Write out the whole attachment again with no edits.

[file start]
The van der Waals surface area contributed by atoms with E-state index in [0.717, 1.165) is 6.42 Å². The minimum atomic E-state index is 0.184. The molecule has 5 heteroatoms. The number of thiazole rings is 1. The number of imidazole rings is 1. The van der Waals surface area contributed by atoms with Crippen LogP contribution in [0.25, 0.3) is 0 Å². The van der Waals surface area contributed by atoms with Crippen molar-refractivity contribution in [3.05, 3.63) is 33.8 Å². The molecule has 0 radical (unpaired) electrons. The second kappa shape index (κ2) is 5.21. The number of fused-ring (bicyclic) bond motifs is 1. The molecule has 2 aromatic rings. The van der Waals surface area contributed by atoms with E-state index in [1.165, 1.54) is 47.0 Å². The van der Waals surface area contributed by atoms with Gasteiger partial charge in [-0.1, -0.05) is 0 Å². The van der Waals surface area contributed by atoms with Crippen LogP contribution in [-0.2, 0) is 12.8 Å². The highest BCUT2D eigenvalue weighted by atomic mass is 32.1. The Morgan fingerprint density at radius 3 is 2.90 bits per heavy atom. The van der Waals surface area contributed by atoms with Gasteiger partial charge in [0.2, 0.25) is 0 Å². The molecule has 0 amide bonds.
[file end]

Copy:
The van der Waals surface area contributed by atoms with E-state index in [0.717, 1.165) is 6.42 Å². The minimum atomic E-state index is 0.184. The molecule has 5 heteroatoms. The number of thiazole rings is 1. The number of imidazole rings is 1. The van der Waals surface area contributed by atoms with Crippen LogP contribution in [0.25, 0.3) is 0 Å². The van der Waals surface area contributed by atoms with Crippen molar-refractivity contribution in [3.05, 3.63) is 33.8 Å². The molecule has 0 radical (unpaired) electrons. The second kappa shape index (κ2) is 5.21. The number of fused-ring (bicyclic) bond motifs is 1. The molecule has 2 aromatic rings. The van der Waals surface area contributed by atoms with E-state index in [1.165, 1.54) is 47.0 Å². The van der Waals surface area contributed by atoms with Gasteiger partial charge in [-0.1, -0.05) is 0 Å². The van der Waals surface area contributed by atoms with Crippen LogP contribution in [-0.2, 0) is 12.8 Å². The highest BCUT2D eigenvalue weighted by atomic mass is 32.1. The Morgan fingerprint density at radius 3 is 2.90 bits per heavy atom. The van der Waals surface area contributed by atoms with Gasteiger partial charge in [0.2, 0.25) is 0 Å². The molecule has 0 amide bonds.